Saturday, April 19, 2014
By Matt DiFilippo email@example.com
WATERVILLE — Like many of us, the Waterville boys hockey players enjoyed some big meals this week with their families. There weren’t any practices or games around those repasts, so things were a little ragged early on when the Purple Panthers hosted Winslow on Friday morning.
“The first period was really rough for us,” Waterville senior forward Chris Lee said. “Everybody was a little lagging behind from all that food. After that first period, we got our legs under us and started to play hockey.”
Waterville never quite solved Winslow sophomore goalie Andrew Beals, but the Panthers did control the action. Lee and Nick Denis each scored a goal as the Panthers earned a 2-0 victory at Alfond Rink on the first day of the Central Maine Motors holiday tournament.
Friday’s game counted in the regular-season standings for both teams. The tournament concludes today when Winslow faces Brunswick at 11 a.m., followed by Waterville and Scarborough at 1 p.m.
Waterville kept up the pressure in every period — 19 shots in the first, 12 in the second and 16 in the third — but Beals made 45 saves. His best sequence came with the score 1-0 early in the third period. Beals made a save on the left post and ended up outside of the crease. When Lee tried to finish off what looked like a clear shot from close range on the right side, Beals dove back toward the net to smother the puck short of the line.
“He did amazing, actually,” Lee said. “We couldn’t buy a goal the first two periods.”
“Andrew kept us in the game,” Winslow coach Andy Dube said. “He was always in position. He was solid back there. He was someone that we could rely on all game long.”
The first nine or 10 minutes of the game were sloppy, as both teams had to shake off some cobwebs. Waterville got into a flow late in the period and scored with 9:11 left in the second. Dalton Denis made a nice spin move in the slot to work himself free, but his shot went wide of the net and off the boards. Lee was right in position for the carom, and knocked it in for a 1-0 lead.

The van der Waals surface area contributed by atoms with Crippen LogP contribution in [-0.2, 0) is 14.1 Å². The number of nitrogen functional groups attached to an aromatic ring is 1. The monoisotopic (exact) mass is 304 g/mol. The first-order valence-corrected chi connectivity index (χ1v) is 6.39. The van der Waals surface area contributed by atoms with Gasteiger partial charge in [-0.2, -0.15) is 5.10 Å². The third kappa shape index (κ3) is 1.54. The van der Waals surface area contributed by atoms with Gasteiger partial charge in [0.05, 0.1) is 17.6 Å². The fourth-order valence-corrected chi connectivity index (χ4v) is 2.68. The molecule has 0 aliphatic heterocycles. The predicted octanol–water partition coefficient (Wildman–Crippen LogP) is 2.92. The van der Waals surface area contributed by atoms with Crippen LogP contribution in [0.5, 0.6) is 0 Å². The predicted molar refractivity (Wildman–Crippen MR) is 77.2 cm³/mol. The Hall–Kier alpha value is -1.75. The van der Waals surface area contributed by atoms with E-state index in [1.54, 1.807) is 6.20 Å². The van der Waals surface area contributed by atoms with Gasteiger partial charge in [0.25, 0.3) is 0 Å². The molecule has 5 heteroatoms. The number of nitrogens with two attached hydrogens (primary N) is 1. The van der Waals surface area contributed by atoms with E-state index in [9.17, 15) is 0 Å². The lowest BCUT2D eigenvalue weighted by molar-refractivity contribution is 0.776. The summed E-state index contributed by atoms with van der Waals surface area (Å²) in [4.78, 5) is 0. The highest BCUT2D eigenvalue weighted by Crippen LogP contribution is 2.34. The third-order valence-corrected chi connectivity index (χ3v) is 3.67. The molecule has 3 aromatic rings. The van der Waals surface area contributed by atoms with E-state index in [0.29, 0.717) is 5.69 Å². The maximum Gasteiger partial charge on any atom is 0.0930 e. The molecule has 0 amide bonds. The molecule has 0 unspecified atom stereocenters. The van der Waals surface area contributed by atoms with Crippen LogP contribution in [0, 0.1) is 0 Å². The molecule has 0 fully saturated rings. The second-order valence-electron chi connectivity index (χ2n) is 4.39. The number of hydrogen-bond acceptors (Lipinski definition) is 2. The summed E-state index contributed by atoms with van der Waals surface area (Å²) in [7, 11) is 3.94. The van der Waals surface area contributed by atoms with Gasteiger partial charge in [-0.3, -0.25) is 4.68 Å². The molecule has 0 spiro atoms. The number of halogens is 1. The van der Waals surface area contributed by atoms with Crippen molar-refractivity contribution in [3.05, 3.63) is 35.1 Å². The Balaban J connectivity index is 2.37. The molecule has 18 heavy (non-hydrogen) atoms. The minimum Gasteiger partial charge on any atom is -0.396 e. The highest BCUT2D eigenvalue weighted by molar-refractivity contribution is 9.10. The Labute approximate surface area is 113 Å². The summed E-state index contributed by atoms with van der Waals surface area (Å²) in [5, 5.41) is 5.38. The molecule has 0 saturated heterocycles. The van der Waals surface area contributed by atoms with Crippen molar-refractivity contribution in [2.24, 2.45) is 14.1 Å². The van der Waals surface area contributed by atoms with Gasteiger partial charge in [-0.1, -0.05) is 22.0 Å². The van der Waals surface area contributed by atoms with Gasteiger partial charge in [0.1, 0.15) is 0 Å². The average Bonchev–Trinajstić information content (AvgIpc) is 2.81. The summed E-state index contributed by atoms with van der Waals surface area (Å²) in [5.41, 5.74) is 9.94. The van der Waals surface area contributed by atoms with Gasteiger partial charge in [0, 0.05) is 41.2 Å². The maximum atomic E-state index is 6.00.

“Playing at Colby so much, I know the bounces,” Lee said. “So I just waited for it and just buried it.”
Winslow (1-2-0) got a power play with 1:29 left in the period and thought it would get a two-man advantage after a brief scuffle with 13 seconds remaining. Instead, the referees doled out matching penalties over the protests of Dube and the Winslow fans.
Winslow got two more tough breaks in the third period, picking up penalties for an elbow to the head and for roughing. Still, Dube pointed out that Waterville (3-0-1) won the game on the ice.
“Hats off to Waterville,” Dube said. “They outplayed us and they out-shot us (47-19). They controlled most of that game, forechecked very well, kept the puck in our zone a lot. They were the better team today.”
Heading into the third period, Waterville had a 31-12 edge in shots on goal, but only a 1-0 lead. With 5:45 to go, it was still 1-0, and after killing off two penalties, Winslow was about to go on a power play of its own.
But the puck was in the Winslow end when the Raiders went on the advantage, and they couldn’t get it out right away. Instead, Waterville’s Andrew Roderigue set up behind the net and fed Nick Denis, who score top-shelf to make it 2-0 with 5:17 left.
That finished the scoring for the day and both goalies had a part in that. While Beals was brilliant, it was almost easy to forget that Waterville senior Kaleb Kane had 19 saves and a shutout.
“He’s had games where he doesn’t see a lot of action, but he’s always ready,” Waterville coach Dennis Martin said. “He’s very talkative. He keeps the guys in sync to what’s going on.”
Waterville has some interesting games coming up: Today’s exhibition against Scarborough (perhaps the best team in the state) and Thursday’s Eastern B showdown at home against Messalonskee. Winslow, meanwhile, would just like to get in some games, period.
“We really haven’t been tested yet, as far as playing a bunch of games in a row,” Dube said. “With all these cancellations, we’ve only played one game every two weeks, and it’s hard to get in a groove that way. We’re ready for more games.”Matt DiFilippo — firstname.lastname@example.orgTwitter: @Matt_DiFilippo